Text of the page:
Gil Maningo: Art and passion

The comical display of enlarged faces with exaggerated features that somehow have identifiable likeness to those of public figures and personalities around the room is a clue as to the type of artist that resides there. They are the works of  caricaturist Gil Francis Maningo, but he is not an  artist of just one expertise.

The Play! Pool visited Gil at KULAS (Kusog Ug Lig-on Ang Sugbuanon) Ideas and Creations Inc. in Mandaue where we caught him finishing a piece for his upcoming solo exhibit, Caricatura.

Born in Cebu City, Gil studied Fine Arts at the University of the Philippines Diliman and came back four years after to be under the tutelage of the late Martino Abellana who was dubbed the Amorsolo of the South. Shortly after that, he opened his own gallery and frame shop, “A-Tutz-of-Art.” He left for the US in the aftermath of Ninoy Aquino’s assassination. He worked as a graphic artist in Chicago Sun Times Magazines and a part-time caricaturist in New York, Greenwich Village. He traveled and had a chance to study American-Indian Art. He returned  to Cebu in 1989 and started his own company, KULAS, introducing Kulas shirts exclusively for Cebuanos, a line that  has expanded to beachwear, corporate giveaways and more. He also won awards in photography and music, and was one of the first recording artists under Octo Arts Records. His composition was a finalist in the 1990’s Cebu Pop Music Festival.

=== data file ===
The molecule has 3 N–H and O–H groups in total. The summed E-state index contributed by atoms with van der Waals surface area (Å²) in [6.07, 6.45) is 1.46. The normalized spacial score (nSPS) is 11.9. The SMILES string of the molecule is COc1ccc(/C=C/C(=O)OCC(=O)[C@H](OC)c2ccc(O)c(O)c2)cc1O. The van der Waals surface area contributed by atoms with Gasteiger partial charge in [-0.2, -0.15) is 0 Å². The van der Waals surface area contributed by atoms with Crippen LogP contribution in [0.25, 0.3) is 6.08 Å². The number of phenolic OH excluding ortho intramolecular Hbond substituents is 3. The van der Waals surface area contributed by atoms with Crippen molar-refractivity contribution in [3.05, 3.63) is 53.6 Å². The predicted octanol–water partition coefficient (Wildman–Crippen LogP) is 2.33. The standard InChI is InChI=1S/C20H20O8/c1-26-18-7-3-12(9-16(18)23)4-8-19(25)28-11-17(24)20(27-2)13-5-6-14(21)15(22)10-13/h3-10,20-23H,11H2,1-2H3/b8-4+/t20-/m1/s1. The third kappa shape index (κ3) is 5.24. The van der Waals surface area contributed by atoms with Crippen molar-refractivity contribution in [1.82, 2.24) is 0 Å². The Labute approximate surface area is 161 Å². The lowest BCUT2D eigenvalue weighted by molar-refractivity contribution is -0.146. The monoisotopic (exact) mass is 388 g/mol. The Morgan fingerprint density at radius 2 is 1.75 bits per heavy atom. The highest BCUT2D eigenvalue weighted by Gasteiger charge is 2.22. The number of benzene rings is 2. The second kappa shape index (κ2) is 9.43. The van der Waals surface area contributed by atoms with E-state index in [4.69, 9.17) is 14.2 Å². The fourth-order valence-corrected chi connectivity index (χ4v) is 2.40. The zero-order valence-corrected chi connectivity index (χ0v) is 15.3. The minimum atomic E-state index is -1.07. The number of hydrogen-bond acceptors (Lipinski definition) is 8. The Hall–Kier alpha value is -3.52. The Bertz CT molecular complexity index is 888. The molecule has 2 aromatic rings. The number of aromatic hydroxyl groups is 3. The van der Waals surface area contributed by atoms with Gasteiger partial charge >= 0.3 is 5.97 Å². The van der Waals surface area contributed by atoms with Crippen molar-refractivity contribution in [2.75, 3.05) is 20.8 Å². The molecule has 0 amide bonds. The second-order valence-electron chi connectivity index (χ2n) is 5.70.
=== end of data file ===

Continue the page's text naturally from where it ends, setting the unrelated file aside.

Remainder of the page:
Standing up to grip my hand in a firm handshake, Gil is a man of tall stature who notably doesn’t fall short of talents. Apparently, he is working on a book on caricatures but he has to focus on his long overdue art exhibit  first. He finally managed to sort his schedule and will push through with the exhibit on the  July 10 at 6:30 p.m. in the SM City Art Center.

According to him, this is all for the glory of God which is why inscribed at the back of the invitation are the Latin words, “Anima Una Et Cor Unum In Deum (One Soul, One Heart for God).” That and the uncanny portraiture of the Sto Niño resting in a corner of the room say something even more about the kind of artist this man is.

Gil Maningo

Gil Maningo

You’re a man of many personae—a photographer, composer, actor, and yet you chose to paint. Why?
Ever since I could remember, I am passionately into caricatures. I read people and draw them. Most of the artists now, they’re into landscape, still life, seascape. I have tried painting those but, it seems everybody is doing it already. I want something different. If it’s a must that I continue to be in the visual arts, I want to create my own approach. I’m not saying nobody has ever done what I’m doing. I have friends who are also good with it, but I would like to initiate this move. As mentioned, there are lot of artists who would probably want to expose themselves. Maybe they don’t see it as their bread-and-butter. But for me, I am very passionate. I want to make people happy. I just want to capitalize myself having this skill because it’s not really easy to come up with very good caricatures. Honestly, I would rather paint a portrait than a caricature.